|World English Bible|
|Full name||World English Bible|
|Online as||World English Bible at Wikisource|
|Authorship||Michael Paul Johnson (Editor in Chief)|
|Derived from||American Standard Version 1901|
|Textual basis||NT: Byzantine Majority Text by Robinson and Pierpont 1991. OT: Biblia Hebraica Stuttgartensia (with some Septuagint and Dead Sea Scrolls influence).|
|Translation type||Formal equivalence|
|Copyright||Public domain (copyright waived)|
|The Bible in English|
The World English Bible (WEB) is an English translation of the Bible published in 2000. It is an updated revision of the American Standard Version (1901). The World English Bible was created by volunteers using the American Standard Version as the base text as part of the ebible.org project through Rainbow Missions, Inc., a Colorado non-profit corporation. The World English Bible is one of the few public domain, twenty-first century English translations of the entire Bible, and it is freely distributed to the public using electronic formats.
The World English Bible claims to be one of the few English-language Bibles custom translated to be understood by most English-speakers worldwide, eliminating the need for data-processing based or computer operating system-specific internationalizations. Work on the World English Bible began in 1997 and it was first known as the American Standard Version 1997.
The World English Bible project was started in order to produce a modern English Bible version that is not copyrighted, does not use archaic English (such as the KJV), and is not translated into Basic English (such as the Bible in Basic English). The World English Bible follows the American Standard Version's decision to transliterate the Tetragrammaton, but uses "Yahweh" instead of "Jehovah" throughout the Old Testament. The British and Messianic editions as well as the Apocryphal books and New Testament use the traditional forms (e.g., the LORD).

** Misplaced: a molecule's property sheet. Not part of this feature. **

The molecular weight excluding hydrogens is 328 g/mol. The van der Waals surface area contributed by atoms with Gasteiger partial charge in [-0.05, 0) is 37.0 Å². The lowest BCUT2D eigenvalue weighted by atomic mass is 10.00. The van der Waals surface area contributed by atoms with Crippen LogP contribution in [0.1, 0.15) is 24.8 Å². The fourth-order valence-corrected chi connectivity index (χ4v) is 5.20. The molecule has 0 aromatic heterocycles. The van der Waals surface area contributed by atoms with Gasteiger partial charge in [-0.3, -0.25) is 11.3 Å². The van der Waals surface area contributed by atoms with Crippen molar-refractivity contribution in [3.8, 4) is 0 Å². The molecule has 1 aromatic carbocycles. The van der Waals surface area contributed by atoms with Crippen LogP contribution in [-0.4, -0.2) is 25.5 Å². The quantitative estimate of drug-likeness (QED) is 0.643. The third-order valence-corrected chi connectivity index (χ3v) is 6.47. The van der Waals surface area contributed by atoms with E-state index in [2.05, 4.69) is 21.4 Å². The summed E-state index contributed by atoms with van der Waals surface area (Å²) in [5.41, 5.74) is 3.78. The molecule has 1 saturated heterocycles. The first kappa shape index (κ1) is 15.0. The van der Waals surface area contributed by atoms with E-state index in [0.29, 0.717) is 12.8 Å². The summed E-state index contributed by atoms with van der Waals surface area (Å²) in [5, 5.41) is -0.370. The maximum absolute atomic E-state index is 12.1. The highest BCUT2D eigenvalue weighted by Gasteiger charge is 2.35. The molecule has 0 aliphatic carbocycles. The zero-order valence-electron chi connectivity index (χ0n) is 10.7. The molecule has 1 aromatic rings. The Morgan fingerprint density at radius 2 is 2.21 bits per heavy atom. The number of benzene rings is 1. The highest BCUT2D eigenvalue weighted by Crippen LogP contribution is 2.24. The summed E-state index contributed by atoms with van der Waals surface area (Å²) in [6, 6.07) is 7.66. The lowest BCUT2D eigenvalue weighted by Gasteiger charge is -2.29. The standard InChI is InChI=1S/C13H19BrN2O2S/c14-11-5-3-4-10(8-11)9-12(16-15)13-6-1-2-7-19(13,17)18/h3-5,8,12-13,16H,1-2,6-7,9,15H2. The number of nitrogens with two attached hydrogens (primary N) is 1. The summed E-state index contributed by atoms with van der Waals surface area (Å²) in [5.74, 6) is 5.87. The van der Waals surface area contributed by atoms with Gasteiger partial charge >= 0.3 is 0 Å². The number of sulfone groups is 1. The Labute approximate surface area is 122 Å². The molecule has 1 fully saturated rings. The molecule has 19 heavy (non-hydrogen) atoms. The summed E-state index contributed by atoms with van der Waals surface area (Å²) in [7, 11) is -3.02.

The translation also includes the following Apocryphal books (in the following order):
The work is based on the 1901 American Standard Version English translation, the Greek Majority Text, and the Hebrew Biblia Hebraica Stuttgartensia with some minor adjustments made because of alternate readings found in the Dead Sea Scrolls and the Septuagint. These alternate readings are usually ignored or restricted to the footnotes. The translation process included seven phases of editing and proofreading for each book. An initial automated pass updated approximately 1,000 archaic words, phrases and grammatical constructs. The first manual pass added quotation marks (the ASV had none) and other punctuation and compared the translation to the Greek and Hebrew texts in areas where significant textual variants or meanings were unclear.
All of the text of the World English Bible is deeded into the public domain. The ebible.org project maintains a trademark on the phrase "World English Bible" and forbids any derivative work that substantially alters the text from using the name "World English Bible" to describe it. The reasons given were that they felt copyright was an ineffective way of protecting the text's integrity and the fact that the Creative Commons licenses did not exist at the time the project began and thus, since the decision to place the text in the public domain had already been made, "it is way too late to change that decision" after the fact.
Evangelical site GotQuestions.org praised the WEB for being "a modern, free, and public domain English translation of the Bible" while also criticising the translation's sentence structure as "not always in the most natural-sounding and free-flowing English". The site suggests the lack of physical print copies has made the translation difficult for widespread adoption by Christian communities.
The Provident Planning web site uses the World English Bible because it is free of copyright restrictions and because the author considers it to be a good translation.
The Bible Megasite review of the World English Bible says it is a good revision of the American Standard Version of 1901 (ASV) into contemporary English, which also corrects some textual issues with the ASV.